As Libya descends into civil war, gas prices across the nation continue to soar. Will gasoline sticker shock sink the U.S. economy? Federal Reserve Chairman Big Ben Bernanke is watching but so far he does not think so and while he says that the rise in gasoline prices in the United States is, "a problem for a lot of people," it doesn't yet pose a threat to either the recovery or inflation. He also say that the Federal Reserve is ready and willing to "respond as necessary" if rising prices for oil and other commodities seem to be triggering broad-based inflation. Still the Fed is watching and you should be too.
The Fed Chairman was trying to be optimistic by saying that, “The most likely outcome is that the recent rise in commodity prices will lead to, at most, a temporary and relatively modest increase in U.S. consumer price inflation.” Still is that just wishful thinking? At one point Mr. Bernanke was welcoming higher gasoline prices because in his mind it was a sign that his policies were beginning to work. QE 2 and its predecessor was an all out assault on deflation. By printing money the Fed wanted to create inflation out of thin air and rising gas prices were a sign that it might work. Rising prices for gas were a reflection of a return of consumer confidence filling up their tank and driving back on the road of economic recovery. It also meant that his fear of a deflationary downward spiral would not happen. In fact, in what would be considered a significant victory, Mr. Bernanke declared that the downside risks to growth have declined and the risk of deflation was negligible. Yet the rise in oil price of course might foil his master plan. You see the Fed has a dual mandate to fight inflation and promote price stability, a job much more difficult with the lack of stability in the Middle East. If rising gas prices inflate inflationary expectations, the Fed would be forced to withdraw the stimulus that has kept the economy afloat. It could also harm the Fed’s desire to create jobs through easy money policies as rising costs for oil and diesel and extreme volatility may make it more difficult for businesses to hire.
Of course the Fed Chairman is trying to be optimistic about the current situation. The truth is he has no other choice which is a shame as recent economic data shows his polices are working. The ISM manufacturing number was overshadowed by the spreading problems in the Middle East and North Africa as wars and rumors of uprisings kept the market off balance. Oil showed unease with reports that the Saudi’s jailed a Shiite Cleric who dared suggest that Saudi Arabia should become a constitutional monarchy. There were also reports of Saudi tanks on their border with Bahrain which was later denied. There are armed clashes with demonstrators in Iran and reports that opposition leaders were jailed. Add to that concern about Yemen, Kuwait, Algeria and the list could go on and makes one realize that this is an event unlike any other we have ever seen in history.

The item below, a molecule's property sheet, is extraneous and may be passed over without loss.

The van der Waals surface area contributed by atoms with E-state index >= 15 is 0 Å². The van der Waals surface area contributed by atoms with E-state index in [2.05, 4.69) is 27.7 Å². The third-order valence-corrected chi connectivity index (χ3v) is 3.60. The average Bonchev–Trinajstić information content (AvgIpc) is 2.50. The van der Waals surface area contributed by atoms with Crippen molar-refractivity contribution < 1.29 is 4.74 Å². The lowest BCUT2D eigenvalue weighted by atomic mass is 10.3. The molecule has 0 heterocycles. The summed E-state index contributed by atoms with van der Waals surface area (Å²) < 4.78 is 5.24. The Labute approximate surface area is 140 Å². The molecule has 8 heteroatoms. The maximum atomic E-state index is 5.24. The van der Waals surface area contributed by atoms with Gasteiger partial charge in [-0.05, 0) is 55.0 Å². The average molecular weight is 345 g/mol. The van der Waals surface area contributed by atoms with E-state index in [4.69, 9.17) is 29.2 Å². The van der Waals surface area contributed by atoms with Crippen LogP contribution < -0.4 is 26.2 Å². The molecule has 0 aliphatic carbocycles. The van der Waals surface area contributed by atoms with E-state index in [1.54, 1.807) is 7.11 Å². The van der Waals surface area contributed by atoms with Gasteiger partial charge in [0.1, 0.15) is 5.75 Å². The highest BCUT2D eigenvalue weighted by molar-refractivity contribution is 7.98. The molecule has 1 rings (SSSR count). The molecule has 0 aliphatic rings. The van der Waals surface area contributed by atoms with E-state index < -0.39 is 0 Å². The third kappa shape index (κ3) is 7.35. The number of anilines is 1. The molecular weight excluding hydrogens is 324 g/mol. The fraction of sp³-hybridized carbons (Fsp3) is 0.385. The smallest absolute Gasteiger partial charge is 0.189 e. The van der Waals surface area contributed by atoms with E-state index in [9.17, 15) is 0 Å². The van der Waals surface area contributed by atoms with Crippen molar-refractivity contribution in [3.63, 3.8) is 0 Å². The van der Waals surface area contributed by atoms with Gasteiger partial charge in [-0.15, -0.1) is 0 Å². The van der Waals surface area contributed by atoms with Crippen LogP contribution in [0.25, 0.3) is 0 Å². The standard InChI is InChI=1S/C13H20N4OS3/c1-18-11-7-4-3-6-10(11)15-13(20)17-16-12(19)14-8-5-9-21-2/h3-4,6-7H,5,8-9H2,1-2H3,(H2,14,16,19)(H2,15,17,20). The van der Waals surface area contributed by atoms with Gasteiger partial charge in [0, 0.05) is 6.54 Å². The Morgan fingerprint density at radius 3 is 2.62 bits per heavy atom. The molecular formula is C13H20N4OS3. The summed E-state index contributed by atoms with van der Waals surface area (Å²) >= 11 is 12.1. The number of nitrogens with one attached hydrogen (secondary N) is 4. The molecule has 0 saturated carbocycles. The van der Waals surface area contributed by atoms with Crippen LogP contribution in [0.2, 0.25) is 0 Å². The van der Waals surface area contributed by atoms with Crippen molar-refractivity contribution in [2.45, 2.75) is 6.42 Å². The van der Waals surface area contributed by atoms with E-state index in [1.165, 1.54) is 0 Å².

This isn’t necessarily a bad thing. I agree with Defense Secretary Robert Gates who said as reported by Dow Jones that, "protests across the Arab world have dealt major setback to al Qaeda militants and Iran by endorsing democratic change. It basically gives the lie to al Qaeda's claim that the only way to get rid of authoritarian governments is through extremist violence." With a wave of unrest and protests toppling regimes in Egypt and Tunisia and prompting reforms elsewhere, Gates said grass-roots movements, "are an extraordinary setback for al Qaeda." The Pentagon chief, a former intelligence analyst and CIA director, said that the example of mostly peaceful uprisings posed a problem for Iran that might become more acute over time. "Because the contrast in the behavior of the militaries in Tunisia and in Egypt, and except for a brief period of violence -- in Bahrain, contrast vividly with the savage repression that the Iranians have undertaken against anybody who dares to demonstrate," Gates explained. Describing himself as, "an optimist about these changes," Gates said it could take months or years for the unrest to play out but "a process of change has begun" after decades of "frozen" political arrangements. If political change in the region occurs without violence and gives rise to democratic rule, it will be "a gain for everybody."” Agreed!
Americans dug their cars out of the snow and went to the service station to fill their tanks. Not only did the American Petroleum Institute report that gasoline inventories fell by 4.90 million barrels, the MasterCard Spending Pulse report showed that weekly gasoline demand rose 3.1% to 9.118 million barrels a day. This, according to MasterCard, was the highest level of demand since Christmas Eve which was probably the last time the cars were not buried in a snow bank. Still one would wonder if it is possible to maintain this type of demand as gas prices continue to surge higher.
Phil Flynn is senior energy analyst for PFGBest Research and a Fox Business Network contributor. He can be reached at (800) 935-6487 or at email@example.com.